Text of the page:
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J Obstet Gynaecol Can. 2009 Apr;31(4):331-339. doi: 10.1016/S1701-2163(16)34150-0.

Alcohol and drug screening of newborns: would women consent?

Author information

1
Department of Community Health Sciences, University of Calgary and Calgary Health Region, Calgary AB.
2
Department of Community Health Sciences, University of Calgary and Calgary Health Region, Calgary AB; Department of Paediatrics, University of Calgary and Calgary Health Region, Calgary AB.
3
Faculty of Nursing, University of Calgary and Calgary Health Region, Calgary AB.
4
Department of Pathology and Laboratory Medicine, University of Calgary and Calgary Health Region, Calgary AB.
5
Department of Paediatrics, University of Calgary and Calgary Health Region, Calgary AB.

Abstract

OBJECTIVES:

To examine the conditions under which mothers would consent to alcohol and drug screening of their infants, and to identify predictors of screening consent.

METHODS:

A cross-sectional survey was administered in person by trained research assistants on the postpartum units of three hospitals in a large Canadian urban centre over four months. The survey was administered to 1509 mothers (78.4% of those eligible) who were fluent in English and had given birth within the preceding 48 hours.

RESULTS:

Mothers indicated that they would consent to screening of their newborn (1369/1460, 93.8%), and thought all mothers should consent if infants at risk would be more likely to receive effective treatment (1440/1476, 97.6%). Respondents believed that they would consent to screening if they were provided the following information: what would happen if the infant sample was positive for prenatal exposure (1431/1476, 97%); who would have access to the information (1377/1476, 93.4%); how effective medical care would be for the child (1435/1476, 97.4%); and the likelihood that a baby with a positive screen would have a problem (1444/1476, 98.1%). Self-reported alcohol use did not decrease willingness to consent. In a multivariate model, belief that universal screening would not make women feel discriminated against was a significant predictor of consent (adjusted OR 5.9; 95% CI 3.3-10.6).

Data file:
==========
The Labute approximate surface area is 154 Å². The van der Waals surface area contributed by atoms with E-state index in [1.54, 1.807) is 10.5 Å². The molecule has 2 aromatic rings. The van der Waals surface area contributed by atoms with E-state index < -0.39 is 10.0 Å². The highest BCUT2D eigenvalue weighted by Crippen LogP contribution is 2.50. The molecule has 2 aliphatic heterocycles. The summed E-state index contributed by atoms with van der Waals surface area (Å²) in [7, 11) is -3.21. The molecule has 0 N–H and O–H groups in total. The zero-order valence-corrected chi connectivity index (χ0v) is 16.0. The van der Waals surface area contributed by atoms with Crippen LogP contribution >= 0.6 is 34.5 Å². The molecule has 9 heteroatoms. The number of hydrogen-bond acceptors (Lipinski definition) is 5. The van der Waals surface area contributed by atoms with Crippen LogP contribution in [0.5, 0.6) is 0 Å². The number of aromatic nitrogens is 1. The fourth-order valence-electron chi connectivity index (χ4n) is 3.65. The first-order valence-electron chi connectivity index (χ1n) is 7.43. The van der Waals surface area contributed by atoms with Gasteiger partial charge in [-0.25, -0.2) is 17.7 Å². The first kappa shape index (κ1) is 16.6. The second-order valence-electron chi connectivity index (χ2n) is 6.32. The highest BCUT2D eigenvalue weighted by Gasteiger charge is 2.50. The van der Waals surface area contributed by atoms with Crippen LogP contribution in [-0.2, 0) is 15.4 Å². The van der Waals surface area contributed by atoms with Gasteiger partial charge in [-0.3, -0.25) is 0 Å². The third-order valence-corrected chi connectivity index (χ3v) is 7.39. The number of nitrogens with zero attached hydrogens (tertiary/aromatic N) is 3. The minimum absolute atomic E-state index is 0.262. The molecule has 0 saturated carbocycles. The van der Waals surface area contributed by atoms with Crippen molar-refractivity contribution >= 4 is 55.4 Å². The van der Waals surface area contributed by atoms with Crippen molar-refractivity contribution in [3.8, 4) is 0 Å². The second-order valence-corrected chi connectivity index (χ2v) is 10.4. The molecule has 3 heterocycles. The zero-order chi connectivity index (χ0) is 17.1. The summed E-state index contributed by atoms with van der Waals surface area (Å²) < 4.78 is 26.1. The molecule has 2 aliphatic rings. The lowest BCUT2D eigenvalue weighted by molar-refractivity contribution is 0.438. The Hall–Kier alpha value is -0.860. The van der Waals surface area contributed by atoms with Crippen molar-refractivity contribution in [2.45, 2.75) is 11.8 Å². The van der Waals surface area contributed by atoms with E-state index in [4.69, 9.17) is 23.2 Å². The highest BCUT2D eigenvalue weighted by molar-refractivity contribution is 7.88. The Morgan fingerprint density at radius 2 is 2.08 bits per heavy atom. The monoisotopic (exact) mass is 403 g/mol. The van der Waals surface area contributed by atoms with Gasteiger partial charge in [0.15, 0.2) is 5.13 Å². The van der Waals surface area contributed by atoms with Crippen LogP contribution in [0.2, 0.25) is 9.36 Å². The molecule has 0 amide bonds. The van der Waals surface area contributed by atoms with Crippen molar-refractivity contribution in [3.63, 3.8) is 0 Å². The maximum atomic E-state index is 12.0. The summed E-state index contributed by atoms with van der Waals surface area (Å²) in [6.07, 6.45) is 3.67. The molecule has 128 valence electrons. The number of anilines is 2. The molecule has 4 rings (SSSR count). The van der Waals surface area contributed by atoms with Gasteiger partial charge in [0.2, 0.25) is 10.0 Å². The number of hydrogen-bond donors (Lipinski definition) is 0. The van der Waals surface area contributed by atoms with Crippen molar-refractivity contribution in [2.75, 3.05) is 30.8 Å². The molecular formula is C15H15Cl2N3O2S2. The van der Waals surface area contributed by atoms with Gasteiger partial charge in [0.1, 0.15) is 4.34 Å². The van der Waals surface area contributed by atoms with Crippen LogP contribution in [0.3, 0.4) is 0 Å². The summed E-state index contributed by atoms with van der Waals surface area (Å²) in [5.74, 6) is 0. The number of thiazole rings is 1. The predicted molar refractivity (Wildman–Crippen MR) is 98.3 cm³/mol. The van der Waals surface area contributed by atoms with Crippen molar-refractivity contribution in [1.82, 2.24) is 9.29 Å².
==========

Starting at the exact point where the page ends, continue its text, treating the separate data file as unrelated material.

CONCLUSION:

Mothers would support a universal newborn alcohol and drug screening program if there was evidence that screening could lead to effective treatment for the mother and baby, and if appropriate resources were available.

PMID:
19497152
DOI:
10.1016/S1701-2163(16)34150-0
[Indexed for MEDLINE]
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